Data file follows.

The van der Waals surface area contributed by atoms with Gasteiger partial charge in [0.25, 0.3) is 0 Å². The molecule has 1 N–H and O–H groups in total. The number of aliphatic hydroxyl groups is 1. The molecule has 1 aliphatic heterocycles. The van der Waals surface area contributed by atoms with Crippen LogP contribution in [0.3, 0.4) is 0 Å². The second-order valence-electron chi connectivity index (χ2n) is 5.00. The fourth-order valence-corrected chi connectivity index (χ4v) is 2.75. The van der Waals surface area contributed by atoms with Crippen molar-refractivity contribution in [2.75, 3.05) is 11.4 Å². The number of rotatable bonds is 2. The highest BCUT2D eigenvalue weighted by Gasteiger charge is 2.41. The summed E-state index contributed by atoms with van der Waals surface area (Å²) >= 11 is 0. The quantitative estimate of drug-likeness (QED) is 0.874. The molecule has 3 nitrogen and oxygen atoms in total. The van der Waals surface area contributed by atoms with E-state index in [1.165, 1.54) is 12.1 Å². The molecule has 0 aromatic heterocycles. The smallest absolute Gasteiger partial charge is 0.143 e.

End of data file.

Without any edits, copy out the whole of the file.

The van der Waals surface area contributed by atoms with Gasteiger partial charge in [0.25, 0.3) is 0 Å². The molecule has 1 N–H and O–H groups in total. The number of aliphatic hydroxyl groups is 1. The molecule has 1 aliphatic heterocycles. The van der Waals surface area contributed by atoms with Crippen LogP contribution in [0.3, 0.4) is 0 Å². The second-order valence-electron chi connectivity index (χ2n) is 5.00. The fourth-order valence-corrected chi connectivity index (χ4v) is 2.75. The van der Waals surface area contributed by atoms with Crippen molar-refractivity contribution in [2.75, 3.05) is 11.4 Å². The number of rotatable bonds is 2. The highest BCUT2D eigenvalue weighted by Gasteiger charge is 2.41. The summed E-state index contributed by atoms with van der Waals surface area (Å²) >= 11 is 0. The quantitative estimate of drug-likeness (QED) is 0.874. The molecule has 3 nitrogen and oxygen atoms in total. The van der Waals surface area contributed by atoms with E-state index in [1.165, 1.54) is 12.1 Å². The molecule has 0 aromatic heterocycles. The smallest absolute Gasteiger partial charge is 0.143 e.